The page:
Men were sometimes able to choose their bride. Marriage back then was not based on love; most marriages were political arrangements. Husbands and wives were generally strangers until they first met. If love was involved at all, it came after the couple had been married. Even if love did not develop through marriage, the couple generally developed a friendship of some sort.
The arrangement of marriage was done by the bride and groom’s parents. In the middle ages, girls were typically in their teens when they married, and boys were in their early twenties. The arrangement of the marriage was based on monetary worth. The family of the girl who was to be married would give a dowry, or donation, to the boy she was to marry. The dowry would be presented to the groom at the time of the marriage.
After the marriage was arranged, a wedding notice was posted on the door of the church. The notice was put up to ensure that there were no grounds for prohibiting the marriage. The notice stated who was to be married, and if anyone knew any reasons the two could not marry they were to come forward with the reason. If the reason was a valid one, the wedding would be prohibited.
There were several reasons for prohibiting a marriage. One reason was consanguinity, meaning the couple was too closely related. If the boy or the girl had taken a monastic or religious vow, the marriage was also prohibited. Other reasons that prohibited marriage, but were not grounds for a divorce, were rape, adultery and incest. A couple could also not be married during a time of fasting, such as lent or advent, and a couple could not be married by someone who had killed someone.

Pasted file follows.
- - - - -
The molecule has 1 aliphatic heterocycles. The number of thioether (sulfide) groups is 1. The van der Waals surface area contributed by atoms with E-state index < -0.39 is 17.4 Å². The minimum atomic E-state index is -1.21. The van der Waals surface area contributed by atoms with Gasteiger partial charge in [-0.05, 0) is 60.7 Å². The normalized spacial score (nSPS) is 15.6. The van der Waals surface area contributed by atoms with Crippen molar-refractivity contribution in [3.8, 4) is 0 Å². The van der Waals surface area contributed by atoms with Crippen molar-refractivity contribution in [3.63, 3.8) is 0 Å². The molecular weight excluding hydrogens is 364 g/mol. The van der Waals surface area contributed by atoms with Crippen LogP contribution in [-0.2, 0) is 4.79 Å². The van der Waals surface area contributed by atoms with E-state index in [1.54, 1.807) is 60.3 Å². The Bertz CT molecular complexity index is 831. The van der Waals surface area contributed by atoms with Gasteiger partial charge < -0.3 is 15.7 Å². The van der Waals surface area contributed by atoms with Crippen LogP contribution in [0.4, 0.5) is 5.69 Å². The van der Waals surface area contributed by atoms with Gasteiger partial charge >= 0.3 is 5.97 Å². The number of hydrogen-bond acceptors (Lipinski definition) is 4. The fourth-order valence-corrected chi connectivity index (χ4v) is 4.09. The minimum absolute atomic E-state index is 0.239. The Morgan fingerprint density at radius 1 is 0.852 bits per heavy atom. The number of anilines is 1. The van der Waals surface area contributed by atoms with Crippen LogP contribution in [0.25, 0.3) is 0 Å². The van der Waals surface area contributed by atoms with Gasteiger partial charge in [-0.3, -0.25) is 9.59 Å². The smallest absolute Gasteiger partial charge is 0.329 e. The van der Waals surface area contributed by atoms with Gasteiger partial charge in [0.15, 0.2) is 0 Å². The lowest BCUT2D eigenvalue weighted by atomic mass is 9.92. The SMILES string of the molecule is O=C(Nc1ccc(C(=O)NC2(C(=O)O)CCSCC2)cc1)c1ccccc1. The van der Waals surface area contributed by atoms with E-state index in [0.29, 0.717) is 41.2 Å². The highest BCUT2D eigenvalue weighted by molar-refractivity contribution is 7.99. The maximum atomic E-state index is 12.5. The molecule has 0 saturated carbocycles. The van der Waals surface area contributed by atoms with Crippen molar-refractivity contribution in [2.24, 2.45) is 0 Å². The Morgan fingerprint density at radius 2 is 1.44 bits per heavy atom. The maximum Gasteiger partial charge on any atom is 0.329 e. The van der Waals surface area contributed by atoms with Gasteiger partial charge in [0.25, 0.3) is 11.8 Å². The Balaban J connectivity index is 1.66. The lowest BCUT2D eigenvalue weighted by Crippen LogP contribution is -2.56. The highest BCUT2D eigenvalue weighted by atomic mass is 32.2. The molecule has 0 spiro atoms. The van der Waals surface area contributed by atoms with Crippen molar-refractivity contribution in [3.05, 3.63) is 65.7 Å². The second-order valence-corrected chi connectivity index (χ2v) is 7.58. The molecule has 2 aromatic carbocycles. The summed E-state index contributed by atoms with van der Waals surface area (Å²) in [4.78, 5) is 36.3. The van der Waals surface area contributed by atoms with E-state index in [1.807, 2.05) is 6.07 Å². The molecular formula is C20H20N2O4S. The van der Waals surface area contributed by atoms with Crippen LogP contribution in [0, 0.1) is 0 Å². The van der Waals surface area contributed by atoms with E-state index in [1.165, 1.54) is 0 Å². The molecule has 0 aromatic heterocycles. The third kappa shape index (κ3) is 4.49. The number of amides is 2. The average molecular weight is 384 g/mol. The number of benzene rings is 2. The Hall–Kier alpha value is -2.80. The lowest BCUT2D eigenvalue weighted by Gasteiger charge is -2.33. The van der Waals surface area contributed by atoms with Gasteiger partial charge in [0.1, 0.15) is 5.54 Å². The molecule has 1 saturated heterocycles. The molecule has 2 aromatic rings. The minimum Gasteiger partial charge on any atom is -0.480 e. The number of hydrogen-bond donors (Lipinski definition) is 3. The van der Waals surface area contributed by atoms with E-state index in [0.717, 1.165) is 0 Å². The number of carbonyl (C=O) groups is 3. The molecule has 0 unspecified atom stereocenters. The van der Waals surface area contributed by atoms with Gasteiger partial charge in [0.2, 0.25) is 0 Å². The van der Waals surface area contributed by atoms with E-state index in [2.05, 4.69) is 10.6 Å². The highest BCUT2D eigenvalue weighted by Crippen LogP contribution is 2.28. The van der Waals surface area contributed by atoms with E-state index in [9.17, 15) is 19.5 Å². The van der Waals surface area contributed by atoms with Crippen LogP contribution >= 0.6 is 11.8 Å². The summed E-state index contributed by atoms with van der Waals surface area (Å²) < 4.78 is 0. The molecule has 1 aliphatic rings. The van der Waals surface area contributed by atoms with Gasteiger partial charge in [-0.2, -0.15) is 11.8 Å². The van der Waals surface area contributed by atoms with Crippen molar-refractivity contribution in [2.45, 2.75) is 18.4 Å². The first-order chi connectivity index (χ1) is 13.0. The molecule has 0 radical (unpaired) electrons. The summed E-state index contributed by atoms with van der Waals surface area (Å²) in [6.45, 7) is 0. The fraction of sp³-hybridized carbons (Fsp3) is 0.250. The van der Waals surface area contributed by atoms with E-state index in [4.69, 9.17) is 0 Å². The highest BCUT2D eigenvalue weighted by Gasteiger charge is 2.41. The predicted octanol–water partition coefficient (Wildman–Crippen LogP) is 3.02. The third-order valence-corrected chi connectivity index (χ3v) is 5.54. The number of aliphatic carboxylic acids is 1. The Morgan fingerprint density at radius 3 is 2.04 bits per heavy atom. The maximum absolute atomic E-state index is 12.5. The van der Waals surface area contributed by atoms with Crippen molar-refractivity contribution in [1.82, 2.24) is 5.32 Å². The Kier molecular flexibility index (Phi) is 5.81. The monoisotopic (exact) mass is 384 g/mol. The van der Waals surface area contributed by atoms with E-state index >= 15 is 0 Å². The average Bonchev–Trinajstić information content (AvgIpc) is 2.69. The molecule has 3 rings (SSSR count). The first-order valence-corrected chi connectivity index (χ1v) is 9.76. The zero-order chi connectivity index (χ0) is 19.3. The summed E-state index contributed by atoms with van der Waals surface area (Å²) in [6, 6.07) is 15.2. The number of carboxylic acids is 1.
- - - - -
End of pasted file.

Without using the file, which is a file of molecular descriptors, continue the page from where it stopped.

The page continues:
The church ceremony in the middle ages took place outside the church door before entering for a nuptial mass. During the ceremony in front of the church doors the man stood on the right side and the woman stood on the left side, facing the door of the church. The priest would begin by asking if anyone present knows of any reason why that couple should not be married. The priest would then ask the bride and groom so they would be able to confess any reasons for prohibiting their marriage.
Many of the items and rituals that took place during the time of a wedding have become traditions and are practiced today. The marriage ceremony, for example, contains much of the same wording that was used in the middle ages. Today, the man and the woman stand on the same sides of the altar as they did then. The wedding ceremony of today also includes a ring exchange, and the ring is placed on the fourth finger, the same finger it was placed on during the middle ages. Furthermore, a couple and their families would have a large feast after the wedding, this is still carried on in today’s society with the wedding reception.
In the middle ages there were few reasons the wedding could be dissolved. One reason was if either the man or woman were not of legal age, 12 for girls and 14 for boys. If the husband or wife had previously made a religious or monastic vow or were not Christian, the marriage would be dissolved.
Source(s): Amt, Emilie. Women’s Lives in Medieval Europe.New York, Routledge:1993